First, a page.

TOLEDO, Ohio — Many working families in our area could be in danger of losing their SNAP benefits.
The USDA is considering more changes and it could significantly impact our community.
The proposal, if passed, would end what's called "Broad-Based Categorical Eligibility."
That allows states the discretion to determine whether or not a person, or in 87% of cases, a family can get SNAP benefits.
In Ohio, the program is granted to those that qualify for other assistance programs.
"Currently, there are a variety of services and supports that a family might apply for at Job and Family Services, and eligibility into some of those services just automatically qualifies them for SNAP, so that they simply are able to provide proof of being enrolled in a program or benefiting from a service, and then they have access to that additional food and those resources. If we move away from that, then families are going to have to really disclose all of those assets that they have, so that will be a barrier for some of those families that currently qualify . Moving forward they may not be eligible or qualify for those services," said Libby Schoen, the senior director of Community Impact for the United Way of Greater Toledo said.
From the government's standpoint, that access could be a loophole to abuse the system.
Under the new rules, recipients will have to apply separately and provide ALL of their financial information, which for some can be difficult to get a hold of or to prove.
In some cases the threshold is set at a mere $3,500 including things like the value of a car.
"We don't want to discourage individuals who are struggling or working to improve their life, from having assets, from building a savings account, so that hopefully one day, they will no longer need to utilize SNAP," Lucas Stall, the manager of public affairs and advocacy for United Way of Greater Toledo said.
If this program is passed United Way nationwide statistics show 3.1 million Americans would lose SNAP benefits, and over half a million children will lose eligibility for free school lunch programs.
Locally, it means TPS lunch benefits so many students rely on, could stop.
Another concern is if SNAP benefits are restricted, food banks will be overrun with demand.
"SNAP is just an assistance program. It doesn't provide a household with all of the food that they need to feed themselves and to feed their families, and again, these are working individuals, these are folks who have jobs and are still struggling to make ends meet and being able to afford their basic needs," said Stall.
Restricting this program could be seen as a punishment for those seeking to work more hours or establish meager savings in order to become more financially stable and independent.
What that means is that many in our community who are working to escape poverty could lose a program that's helping them to do so.
The deadline to submit comment on this proposal is approaching and is due on September 23.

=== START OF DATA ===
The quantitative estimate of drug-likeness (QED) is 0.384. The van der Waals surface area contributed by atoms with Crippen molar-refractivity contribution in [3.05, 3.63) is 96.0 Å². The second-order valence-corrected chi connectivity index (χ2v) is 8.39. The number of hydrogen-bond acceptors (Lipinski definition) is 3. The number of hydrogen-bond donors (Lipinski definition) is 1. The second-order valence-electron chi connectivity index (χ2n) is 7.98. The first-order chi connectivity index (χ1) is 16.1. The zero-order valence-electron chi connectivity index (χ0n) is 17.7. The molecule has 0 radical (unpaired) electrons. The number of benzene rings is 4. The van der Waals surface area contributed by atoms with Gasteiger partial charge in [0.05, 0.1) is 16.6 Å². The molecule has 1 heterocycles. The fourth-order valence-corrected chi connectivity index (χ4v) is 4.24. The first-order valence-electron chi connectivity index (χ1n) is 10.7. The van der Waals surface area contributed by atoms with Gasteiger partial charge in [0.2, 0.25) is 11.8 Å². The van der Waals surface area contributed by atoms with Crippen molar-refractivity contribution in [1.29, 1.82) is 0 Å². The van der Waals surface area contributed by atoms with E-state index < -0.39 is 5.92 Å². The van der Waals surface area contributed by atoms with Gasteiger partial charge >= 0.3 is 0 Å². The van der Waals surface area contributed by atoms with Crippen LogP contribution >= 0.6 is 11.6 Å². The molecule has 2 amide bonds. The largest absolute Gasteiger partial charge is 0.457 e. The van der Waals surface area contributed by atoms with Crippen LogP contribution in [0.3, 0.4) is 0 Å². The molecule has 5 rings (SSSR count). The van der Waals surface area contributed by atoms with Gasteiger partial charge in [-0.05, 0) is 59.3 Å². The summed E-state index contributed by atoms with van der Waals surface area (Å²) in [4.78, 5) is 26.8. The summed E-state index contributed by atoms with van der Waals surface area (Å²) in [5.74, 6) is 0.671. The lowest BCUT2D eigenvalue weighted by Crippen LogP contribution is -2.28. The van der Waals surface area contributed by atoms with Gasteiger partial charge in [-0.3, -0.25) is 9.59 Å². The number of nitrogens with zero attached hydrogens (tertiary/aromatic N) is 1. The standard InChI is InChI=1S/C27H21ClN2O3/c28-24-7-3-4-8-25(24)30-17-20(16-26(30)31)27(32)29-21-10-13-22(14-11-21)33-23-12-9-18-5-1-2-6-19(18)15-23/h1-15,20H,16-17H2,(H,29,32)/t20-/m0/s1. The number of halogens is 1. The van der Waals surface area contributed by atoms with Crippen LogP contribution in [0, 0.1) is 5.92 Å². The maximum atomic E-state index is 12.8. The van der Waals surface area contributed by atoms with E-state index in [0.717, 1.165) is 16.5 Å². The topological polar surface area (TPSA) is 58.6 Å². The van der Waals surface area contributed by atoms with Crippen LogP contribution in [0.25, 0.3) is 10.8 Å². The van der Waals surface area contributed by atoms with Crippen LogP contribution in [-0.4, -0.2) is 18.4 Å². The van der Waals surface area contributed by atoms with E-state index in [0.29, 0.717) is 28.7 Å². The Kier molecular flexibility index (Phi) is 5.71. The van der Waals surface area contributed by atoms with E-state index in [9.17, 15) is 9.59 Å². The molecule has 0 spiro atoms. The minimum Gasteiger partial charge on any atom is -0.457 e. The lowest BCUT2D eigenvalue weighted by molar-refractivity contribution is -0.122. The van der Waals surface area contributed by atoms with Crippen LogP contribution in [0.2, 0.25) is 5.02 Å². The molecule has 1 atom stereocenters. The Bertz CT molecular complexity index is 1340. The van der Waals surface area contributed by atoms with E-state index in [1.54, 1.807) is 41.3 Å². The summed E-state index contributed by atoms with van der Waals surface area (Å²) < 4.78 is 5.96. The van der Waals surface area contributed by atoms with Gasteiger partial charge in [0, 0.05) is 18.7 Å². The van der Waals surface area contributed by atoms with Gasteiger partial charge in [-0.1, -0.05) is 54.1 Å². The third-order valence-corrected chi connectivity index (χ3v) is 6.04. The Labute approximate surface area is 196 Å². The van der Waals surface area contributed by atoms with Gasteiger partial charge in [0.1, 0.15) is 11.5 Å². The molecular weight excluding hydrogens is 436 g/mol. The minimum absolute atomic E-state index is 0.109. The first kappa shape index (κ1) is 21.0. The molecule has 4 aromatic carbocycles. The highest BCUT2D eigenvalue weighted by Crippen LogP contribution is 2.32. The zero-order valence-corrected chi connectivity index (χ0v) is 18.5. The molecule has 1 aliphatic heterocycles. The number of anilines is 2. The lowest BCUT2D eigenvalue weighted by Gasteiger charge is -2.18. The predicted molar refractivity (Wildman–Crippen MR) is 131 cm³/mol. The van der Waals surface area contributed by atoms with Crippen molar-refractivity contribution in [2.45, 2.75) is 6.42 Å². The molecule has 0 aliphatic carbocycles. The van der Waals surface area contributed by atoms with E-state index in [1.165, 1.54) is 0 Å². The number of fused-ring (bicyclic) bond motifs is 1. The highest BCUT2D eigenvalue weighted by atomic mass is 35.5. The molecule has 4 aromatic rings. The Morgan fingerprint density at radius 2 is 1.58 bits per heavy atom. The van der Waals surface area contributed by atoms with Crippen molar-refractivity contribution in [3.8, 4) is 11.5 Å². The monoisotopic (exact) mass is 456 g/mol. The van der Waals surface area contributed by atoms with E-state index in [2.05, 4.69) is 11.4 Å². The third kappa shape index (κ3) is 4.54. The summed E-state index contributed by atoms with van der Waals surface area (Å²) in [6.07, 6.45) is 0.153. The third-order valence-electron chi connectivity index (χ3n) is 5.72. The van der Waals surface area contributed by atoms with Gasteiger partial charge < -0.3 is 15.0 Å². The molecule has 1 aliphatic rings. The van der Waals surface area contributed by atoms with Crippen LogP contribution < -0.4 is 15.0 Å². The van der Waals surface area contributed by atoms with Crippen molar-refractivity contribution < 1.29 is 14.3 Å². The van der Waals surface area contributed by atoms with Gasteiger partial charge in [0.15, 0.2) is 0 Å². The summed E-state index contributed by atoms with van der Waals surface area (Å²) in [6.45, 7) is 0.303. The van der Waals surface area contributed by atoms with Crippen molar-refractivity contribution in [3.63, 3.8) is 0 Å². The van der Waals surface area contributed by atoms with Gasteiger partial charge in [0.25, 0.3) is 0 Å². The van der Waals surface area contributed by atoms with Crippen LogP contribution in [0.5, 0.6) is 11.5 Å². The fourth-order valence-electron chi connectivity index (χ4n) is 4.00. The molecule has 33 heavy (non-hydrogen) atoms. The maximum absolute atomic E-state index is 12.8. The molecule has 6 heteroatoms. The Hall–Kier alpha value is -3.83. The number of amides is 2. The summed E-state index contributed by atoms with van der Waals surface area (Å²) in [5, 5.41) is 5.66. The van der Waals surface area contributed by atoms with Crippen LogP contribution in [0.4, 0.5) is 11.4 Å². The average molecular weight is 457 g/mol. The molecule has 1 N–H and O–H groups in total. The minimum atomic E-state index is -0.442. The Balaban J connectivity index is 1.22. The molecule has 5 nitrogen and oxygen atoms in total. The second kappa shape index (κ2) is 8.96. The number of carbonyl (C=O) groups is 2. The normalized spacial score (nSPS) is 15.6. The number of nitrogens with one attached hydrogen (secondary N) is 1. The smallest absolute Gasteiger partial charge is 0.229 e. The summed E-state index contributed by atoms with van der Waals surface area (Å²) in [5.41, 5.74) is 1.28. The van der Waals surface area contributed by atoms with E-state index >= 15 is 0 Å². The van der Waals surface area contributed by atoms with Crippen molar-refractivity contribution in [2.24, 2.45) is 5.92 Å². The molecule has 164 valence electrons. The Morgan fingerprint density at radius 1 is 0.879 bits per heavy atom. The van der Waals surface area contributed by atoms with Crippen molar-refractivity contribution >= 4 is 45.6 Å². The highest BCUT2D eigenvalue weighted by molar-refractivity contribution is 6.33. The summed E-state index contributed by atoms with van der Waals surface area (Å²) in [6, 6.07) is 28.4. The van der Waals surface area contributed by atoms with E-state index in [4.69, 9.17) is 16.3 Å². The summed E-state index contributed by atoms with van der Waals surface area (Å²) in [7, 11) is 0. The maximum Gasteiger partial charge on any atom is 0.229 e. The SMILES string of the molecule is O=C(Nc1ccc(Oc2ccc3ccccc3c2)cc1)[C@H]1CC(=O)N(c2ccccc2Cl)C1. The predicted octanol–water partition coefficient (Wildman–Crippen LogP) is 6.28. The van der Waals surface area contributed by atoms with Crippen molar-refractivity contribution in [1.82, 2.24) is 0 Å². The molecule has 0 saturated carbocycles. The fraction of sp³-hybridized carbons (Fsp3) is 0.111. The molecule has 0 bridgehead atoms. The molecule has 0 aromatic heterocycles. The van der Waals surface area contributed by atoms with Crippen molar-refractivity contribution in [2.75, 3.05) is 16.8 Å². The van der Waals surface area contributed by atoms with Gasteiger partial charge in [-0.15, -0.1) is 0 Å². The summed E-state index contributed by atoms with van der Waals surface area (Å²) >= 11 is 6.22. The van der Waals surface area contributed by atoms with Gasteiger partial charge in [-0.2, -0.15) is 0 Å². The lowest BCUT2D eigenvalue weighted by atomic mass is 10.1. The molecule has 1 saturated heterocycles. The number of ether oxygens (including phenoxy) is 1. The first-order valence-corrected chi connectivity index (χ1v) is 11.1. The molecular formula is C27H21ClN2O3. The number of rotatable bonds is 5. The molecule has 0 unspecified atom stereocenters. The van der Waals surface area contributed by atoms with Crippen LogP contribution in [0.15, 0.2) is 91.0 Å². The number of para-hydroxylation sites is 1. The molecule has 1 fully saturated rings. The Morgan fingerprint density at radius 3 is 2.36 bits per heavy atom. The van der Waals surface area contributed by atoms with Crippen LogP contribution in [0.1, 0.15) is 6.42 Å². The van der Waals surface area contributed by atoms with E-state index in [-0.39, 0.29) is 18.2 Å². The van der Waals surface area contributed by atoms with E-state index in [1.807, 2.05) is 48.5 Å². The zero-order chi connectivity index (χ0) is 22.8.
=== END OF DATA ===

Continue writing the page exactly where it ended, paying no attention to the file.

If you're interested in voicing you opinion, call 211 or you can access an online form, here.
According to United Way:
SNAP Supports Working Families
• The Supplemental Nutrition Assistance Program (SNAP) is the nation’s largest anti-hunger program and provides timely, targeted and temporary support to low-income households for the purchase of food.
• SNAP supplements the income of low-wage earners helping working families make ends meet and is carefully structured to encourage work.
• In 2017, about 42 million people accessed food through SNAP.
• About 87% of SNAP participants live in households with children, elderly individuals, or individuals with disabilities.
• SNAP helps families buy food, freeing up resources to pay for other basic needs to get by, which infuses additional dollars into the local economy.
Broad-Based Categorically Eligibility Helps Struggling Families
• Broad-Based Categorical Eligibility (BBCE) allows states to structure asset limit tests so that families, seniors and people with disabilities can maintain modest savings or own their own home, while continuing to combat food insecurity.
• Elimination of BBCE would overwhelmingly affect working families, children, seniors and people with disabilities – and would punish those seeking to work more hours or establish meager savings in order to become more financially stable and independent.
United Way Supports a Robust SNAP Program
• United Way is committed to preserving access to nutritious food, fighting hunger and supporting working families.
• SNAP makes food accessible to hungry families more cost-effectively and at a scale that no independent nonprofit can match.
• BBCE is an important pathway states use to enable participants to bypass the income eligibility and asset limitations for SNAP because they have already met eligibility requirements for other programs.
• States should be provided the continued flexibility they need in determining SNAP eligibility to adequately meet the food insecurity needs of working families in their communities.
• United Way opposes the elimination of broad-based categorical eligibility.